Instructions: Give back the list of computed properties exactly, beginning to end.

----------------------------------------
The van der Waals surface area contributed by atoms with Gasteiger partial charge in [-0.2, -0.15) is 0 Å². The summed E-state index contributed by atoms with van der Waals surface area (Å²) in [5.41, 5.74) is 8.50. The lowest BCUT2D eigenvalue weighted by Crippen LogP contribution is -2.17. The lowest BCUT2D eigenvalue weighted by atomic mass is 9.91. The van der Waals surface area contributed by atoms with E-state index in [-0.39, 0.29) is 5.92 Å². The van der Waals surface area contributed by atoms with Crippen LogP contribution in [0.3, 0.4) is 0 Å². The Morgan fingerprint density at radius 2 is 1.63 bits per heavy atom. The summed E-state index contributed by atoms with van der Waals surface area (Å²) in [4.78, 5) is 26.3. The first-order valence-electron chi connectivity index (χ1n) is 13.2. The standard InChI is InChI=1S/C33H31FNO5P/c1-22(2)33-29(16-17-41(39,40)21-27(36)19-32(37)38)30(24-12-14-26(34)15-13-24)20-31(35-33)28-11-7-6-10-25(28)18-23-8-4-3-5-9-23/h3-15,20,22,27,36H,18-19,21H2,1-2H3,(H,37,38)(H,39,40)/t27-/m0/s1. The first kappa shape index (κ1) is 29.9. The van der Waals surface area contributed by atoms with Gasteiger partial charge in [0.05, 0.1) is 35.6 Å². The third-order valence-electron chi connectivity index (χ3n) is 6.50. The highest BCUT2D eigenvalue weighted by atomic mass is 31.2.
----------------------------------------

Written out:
The van der Waals surface area contributed by atoms with Gasteiger partial charge in [-0.2, -0.15) is 0 Å². The summed E-state index contributed by atoms with van der Waals surface area (Å²) in [5.41, 5.74) is 8.50. The lowest BCUT2D eigenvalue weighted by Crippen LogP contribution is -2.17. The lowest BCUT2D eigenvalue weighted by atomic mass is 9.91. The van der Waals surface area contributed by atoms with E-state index in [-0.39, 0.29) is 5.92 Å². The van der Waals surface area contributed by atoms with Crippen LogP contribution in [0.3, 0.4) is 0 Å². The Morgan fingerprint density at radius 2 is 1.63 bits per heavy atom. The summed E-state index contributed by atoms with van der Waals surface area (Å²) in [4.78, 5) is 26.3. The first-order valence-electron chi connectivity index (χ1n) is 13.2. The standard InChI is InChI=1S/C33H31FNO5P/c1-22(2)33-29(16-17-41(39,40)21-27(36)19-32(37)38)30(24-12-14-26(34)15-13-24)20-31(35-33)28-11-7-6-10-25(28)18-23-8-4-3-5-9-23/h3-15,20,22,27,36H,18-19,21H2,1-2H3,(H,37,38)(H,39,40)/t27-/m0/s1. The first kappa shape index (κ1) is 29.9. The van der Waals surface area contributed by atoms with Gasteiger partial charge in [0.05, 0.1) is 35.6 Å². The third-order valence-electron chi connectivity index (χ3n) is 6.50. The highest BCUT2D eigenvalue weighted by atomic mass is 31.2.